The global luxury market, whose annual growth was forecast at around 3.2% for the period 2020-2022, has been brutally slowed by the coronavirus pandemic. Today the most optimistic forecasts predict a 35-45% drop in sales by 2020 and an even steeper decline (40-60%) in experience-based luxury (hotels, travel, cruises) . These are the estimates published by the Boston Consulting Group (BCG) during a video conference on consumers and retail in the high-end segment, organized by the Italian association of luxury companies Altagamma.
According to the 7th edition of the “True-Luxury Global Consumer Insight” observatory, the luxury industry will gradually recoup its losses with a return to 2019 values from 2022-23. This research, carried out by the BCG in collaboration with Altagamma, focuses in particular on the tip of the iceberg, that is, on large consumers who spend around € 39,000 a year on luxury goods, which have also been impacted by the Covid-19 crisis. Nearly 57% say economic uncertainty prevents them from making previously planned purchases or investments. For 43%, recovery will not be quick. Only the Chinese are more optimistic, with 77% betting on a quick recovery. Opinions vary by product category. Thus, for casual clothing and cosmetics, the impact will be more moderate with a return to normal in two years. On the other hand, recovery will take longer for categories like watches, jewelry, and leather goods.
Among the new major market trends observed by the 12,000 consumers questioned for this study, some relate to the current end of the crisis and others are expected to establish themselves on a lasting basis.
Logically, experience-based luxury and tourism are suffering the full impact of the health crisis. No more cruises and no lively nightlife! Large consumers prefer to travel less and stay at home with an emphasis on high technology and good wines or private and exclusive encounters (yachts). Italy, which was the favorite destination for Chinese and Koreans, is now in third place behind France and Japan. Also due to the current decline in travel, the Chinese consume more and more in their domestic market and no longer worldwide. Finally, the third short-term trend refers to the decrease in purchases of Millennials and Generation Z, which were the most financially affected by the crisis. By 2025, these will represent 55% of total luxury sales. As a result, marketing actions towards this segment remain essential for brands. Almost 60% of younger customers say they have been influenced in their purchase decision during the closure by advertising seen on social networks, while this was the case for only 25% of older consumers. Among the trends expected to continue, the study authors note a significant polarization between the West and China. Most Europeans and Americans plan to move towards discreet and timeless brands, while the Chinese are drawn to more eye-catching brands. Whatever the strategy adopted by the firms, it is essential that they remain true to their identity and tradition, the research said.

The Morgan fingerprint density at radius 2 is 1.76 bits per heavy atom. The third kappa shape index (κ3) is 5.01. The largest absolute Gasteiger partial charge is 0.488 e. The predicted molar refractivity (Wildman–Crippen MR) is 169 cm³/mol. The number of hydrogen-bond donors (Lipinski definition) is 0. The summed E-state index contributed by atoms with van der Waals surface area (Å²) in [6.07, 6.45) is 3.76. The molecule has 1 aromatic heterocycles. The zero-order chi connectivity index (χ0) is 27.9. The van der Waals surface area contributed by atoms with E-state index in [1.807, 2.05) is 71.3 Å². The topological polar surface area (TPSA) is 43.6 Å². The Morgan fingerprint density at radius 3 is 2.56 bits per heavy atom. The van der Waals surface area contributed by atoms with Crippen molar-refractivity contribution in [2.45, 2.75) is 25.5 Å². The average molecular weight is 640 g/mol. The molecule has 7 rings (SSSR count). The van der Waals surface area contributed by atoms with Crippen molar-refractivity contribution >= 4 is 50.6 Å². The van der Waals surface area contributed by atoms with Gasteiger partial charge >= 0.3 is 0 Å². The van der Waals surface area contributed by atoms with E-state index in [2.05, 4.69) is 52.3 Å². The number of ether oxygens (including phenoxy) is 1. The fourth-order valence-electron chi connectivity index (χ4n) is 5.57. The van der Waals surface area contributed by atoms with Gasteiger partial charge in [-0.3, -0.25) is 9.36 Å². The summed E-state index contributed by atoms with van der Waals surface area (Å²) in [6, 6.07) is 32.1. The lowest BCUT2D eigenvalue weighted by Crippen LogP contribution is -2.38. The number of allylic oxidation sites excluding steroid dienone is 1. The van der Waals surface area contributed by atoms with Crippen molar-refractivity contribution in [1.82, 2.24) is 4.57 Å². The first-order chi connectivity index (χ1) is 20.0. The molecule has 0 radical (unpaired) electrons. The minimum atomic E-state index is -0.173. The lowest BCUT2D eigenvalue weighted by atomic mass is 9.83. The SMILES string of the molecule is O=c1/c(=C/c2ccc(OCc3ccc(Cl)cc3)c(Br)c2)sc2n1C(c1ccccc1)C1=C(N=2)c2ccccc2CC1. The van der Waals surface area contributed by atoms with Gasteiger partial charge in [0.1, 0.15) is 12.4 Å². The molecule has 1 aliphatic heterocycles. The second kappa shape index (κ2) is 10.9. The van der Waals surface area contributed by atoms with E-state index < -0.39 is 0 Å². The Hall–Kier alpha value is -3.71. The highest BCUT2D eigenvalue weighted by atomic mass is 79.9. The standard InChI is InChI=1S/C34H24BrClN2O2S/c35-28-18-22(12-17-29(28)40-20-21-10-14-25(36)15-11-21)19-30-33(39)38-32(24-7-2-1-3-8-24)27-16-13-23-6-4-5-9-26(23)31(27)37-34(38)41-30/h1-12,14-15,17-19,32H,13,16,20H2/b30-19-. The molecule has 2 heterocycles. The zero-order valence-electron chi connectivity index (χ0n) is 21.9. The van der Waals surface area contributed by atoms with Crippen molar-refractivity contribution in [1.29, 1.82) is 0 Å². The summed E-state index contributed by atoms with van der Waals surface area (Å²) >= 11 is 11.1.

The second trend is the trend towards increasing sustainable development. “Consumers will be increasingly selective, favoring 360-degree sustainability. “Brands will not only have to show processes that respect the environment, but also adopt a responsible approach in the social and diversity sphere,” stresses Filippo Bianchi, one from the study authors.
The third trend is the digital personalization of the service that is offered when buying online through “clienteling 2.0”. Accustomed to being pampered in stores, the “real luxury” consumer wants to be treated just as well in virtual mode.
In this context, a lot of effort needs to be put into data, artificial intelligence and advanced analytics. Continuing this trend is the fourth challenge, “a new shopping equation, between online acceleration and in-store experience.” The closure has passed and more and more consumers are considering buying luxury goods on the web, while e-commerce sales will double. Therefore, firms will have to create an online connection that is perceived as exclusive and that goes beyond what retailers can offer.
Finally, the fifth and last phenomenon that is being affirmed is the boom in second-hand and rental items, an activity that will eventually be assumed by the brands themselves.Furthermore, 70% of the people interviewed in the study say they want to buy second-hand products directly from the firms. In this post-Covid-19 era, consumers of high-end products seem to have become more reasonable rather than ultra-specific. As the study points out: “In this new reality, they will buy less, more locally, and more selectively.” “It is no longer about how to sell this or that luxury product, but above all what sense to give to this purchase, which must become a necessary superfluous”, summarized Sabina Belli, general director of Pomellato jewelry, in her speech at The conference.
Source: Fashion Network